In Acts 16, the apostle Paul and Silas come to a city called Philippi. On the Sabbath, they went to the outskirts of town and met a group of women who had gathered. As was his custom, Paul shared the gospel and one lady in particular, Lydia, came to know Christ.

God was doing amazing things in this prominent city as Paul and Silas talked among the people and shared the gospel. But when God is up to something big, Satan always shows up. For several days a demon-possessed girl, who made tons of money for her owners by fortune telling, followed these two evangelists and began shouting, “These men are servants of the Most High God, and they have come to tell you how to be saved” (Acts 16:17).

Though what they said was true, she was speaking in mockery. Of course, this annoyed Paul when she wouldn’t let up. So in desperation, he cast the demon out of her. Having lost their source of money, her owners became enraged. Paul and Silas were arrested, beaten with whips, thrown into a jail cell, and shackled by the ankles.

Can you picture the scene now? Two of God’s most devoted ministers, open sores, excruciating pain, and a damp jail cell. The subjects in our story could have reacted in several different ways, especially doubt. Perhaps the most obvious thing would have been to blame God, question His goodness and faithfulness, and vow to quit ministry all together.

This story reminds me that it’s easy to believe in God’s good character and cling to His love when things are going well. It’s easy to talk about Jesus and embrace the full life He offers when everything is falling into place.

But what about when trials come? When we’re facing an unforeseen obstacle? When we’re hit with a health crisis, a business venture gone wrong, a lost job, a prodigal child, a shattered dream, a huge disappointment, or the loss of a loved one?

These are the things that can make us doubt. We may ask questions like: Why me God? How could you do this when I’ve given everything to you? Where were you, Lord, when this happened?

Have you doubted? Are you doubting now? Well, I’ve been there too. But if we’re not careful, that doubt can lead us further away from God. And you probably know that the one place we DO NOT want to be is far from God. Nothing good happens in that place.

Let me offer three things that can help us when doubt arises.

At the first sign of doubt….

Turn to God!

Without sounding trite, this one may seem too obvious. But isn’t it true that in our struggle, we often turn away from God instead of toward Him?

Turning to God will probably be the hardest thing we do, but it will also be the best thing we do. In that jail cell, Paul and Silas looked up, not out. They sang hymns and praised God, even though their skin writhed with every agonizing movement.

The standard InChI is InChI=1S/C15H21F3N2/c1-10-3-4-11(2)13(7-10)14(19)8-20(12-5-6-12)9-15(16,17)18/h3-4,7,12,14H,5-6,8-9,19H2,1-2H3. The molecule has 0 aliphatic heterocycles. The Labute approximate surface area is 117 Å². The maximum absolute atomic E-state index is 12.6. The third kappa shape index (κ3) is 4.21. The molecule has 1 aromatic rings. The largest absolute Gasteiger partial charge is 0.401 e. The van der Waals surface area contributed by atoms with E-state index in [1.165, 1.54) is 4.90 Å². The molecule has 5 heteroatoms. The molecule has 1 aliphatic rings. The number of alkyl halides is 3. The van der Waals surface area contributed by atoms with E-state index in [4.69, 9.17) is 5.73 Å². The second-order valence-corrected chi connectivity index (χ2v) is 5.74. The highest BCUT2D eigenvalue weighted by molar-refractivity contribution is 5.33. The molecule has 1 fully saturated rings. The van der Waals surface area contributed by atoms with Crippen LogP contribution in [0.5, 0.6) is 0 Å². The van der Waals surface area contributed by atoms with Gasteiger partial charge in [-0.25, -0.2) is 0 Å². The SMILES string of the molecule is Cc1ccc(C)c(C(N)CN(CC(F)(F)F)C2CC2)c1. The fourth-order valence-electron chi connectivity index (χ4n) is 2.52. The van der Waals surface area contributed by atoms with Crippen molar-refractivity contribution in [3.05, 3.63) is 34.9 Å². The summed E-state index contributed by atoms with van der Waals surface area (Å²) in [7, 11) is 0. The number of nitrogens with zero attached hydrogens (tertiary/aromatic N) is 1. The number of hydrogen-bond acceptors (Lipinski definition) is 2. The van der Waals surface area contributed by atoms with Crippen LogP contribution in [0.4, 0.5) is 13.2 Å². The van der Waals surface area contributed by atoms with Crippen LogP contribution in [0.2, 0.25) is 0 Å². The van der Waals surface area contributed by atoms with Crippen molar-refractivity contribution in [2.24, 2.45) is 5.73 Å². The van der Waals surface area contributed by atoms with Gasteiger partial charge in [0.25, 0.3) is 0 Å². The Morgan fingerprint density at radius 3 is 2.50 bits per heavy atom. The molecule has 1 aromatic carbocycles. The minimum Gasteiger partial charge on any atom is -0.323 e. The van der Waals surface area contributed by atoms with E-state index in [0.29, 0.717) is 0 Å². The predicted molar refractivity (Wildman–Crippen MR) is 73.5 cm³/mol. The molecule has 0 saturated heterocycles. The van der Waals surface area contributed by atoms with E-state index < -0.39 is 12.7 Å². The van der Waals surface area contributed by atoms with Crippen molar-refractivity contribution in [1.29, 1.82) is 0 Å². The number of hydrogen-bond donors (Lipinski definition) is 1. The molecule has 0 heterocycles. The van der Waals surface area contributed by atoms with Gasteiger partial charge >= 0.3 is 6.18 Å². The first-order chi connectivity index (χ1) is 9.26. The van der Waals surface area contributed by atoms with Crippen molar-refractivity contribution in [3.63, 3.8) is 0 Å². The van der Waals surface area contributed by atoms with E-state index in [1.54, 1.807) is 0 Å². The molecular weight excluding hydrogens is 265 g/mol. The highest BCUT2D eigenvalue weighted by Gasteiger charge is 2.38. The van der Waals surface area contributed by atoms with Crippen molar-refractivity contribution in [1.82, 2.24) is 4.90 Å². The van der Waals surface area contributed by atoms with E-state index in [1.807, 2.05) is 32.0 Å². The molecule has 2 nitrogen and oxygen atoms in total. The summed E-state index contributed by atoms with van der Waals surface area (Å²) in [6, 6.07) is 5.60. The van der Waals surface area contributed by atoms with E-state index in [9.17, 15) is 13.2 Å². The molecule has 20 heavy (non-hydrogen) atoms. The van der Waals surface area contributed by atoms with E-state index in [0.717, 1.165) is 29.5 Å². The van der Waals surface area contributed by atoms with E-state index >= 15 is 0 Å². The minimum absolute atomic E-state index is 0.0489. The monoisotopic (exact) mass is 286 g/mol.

No wonder God converged on that place that night when He swung open the doors to the cells.

He is honored when we trust, instead of doubt.

Cry out to God!

One of the most heart-wrenching scenes of unbelief-turned-to-belief is in Mark 9:14-27. A helpless father brought his demon-possessed boy to Jesus to be healed.

I love this desperate father’s plea to Jesus: “I do believe, but help me overcome my unbelief” (Mark 9:24).

Dear Ones, this may be all we have to muster up. Jesus certainly understands the weakness of the human soul, so it’s perfectly okay to just cry out like this father did.

I’ve done it. You can, too.

If your doubts are bigger than your belief right now, I challenge you to cry out, “I do believe, Lord, but help me overcome my unbelief.”

God blesses those who are not afraid to cry to Him for stronger belief.

Go back and read!

We are blessed to have the completed Scriptures at our disposal. And the Bible is FILLED with stories and passages about God coming to the rescue of His beloved ones.

Acts 16 is one of those. In the midst of the storm and the reactions of God’s faithful servants, we learn a ton about God. He shows us His faithfulness, His love, His compassion, and His grace. We see that He never left them alone, and that He can bring good out of bad (the jailer and his family were baptized that very night). I’m pretty sure that most of the inmates found God as well.

So when doubts arise, go back and read what’s been written down for us. We’ve been given a completed manuscript so it’s in our best interest to utilize it. ALL of it.

Remember that our God is the “same yesterday, today, and forever” (Hebrews 13:8). That means that He still works in mysterious and glorious ways. 

When we choose to reflect upon the Bible in the midst of our doubts, God is sure to strengthen our faith and stretch out His hand in marvelous ways.

No matter what you’re going through right now, I challenge you to turn your doubts into magnificent belief. 

Oh how this must make God smile.

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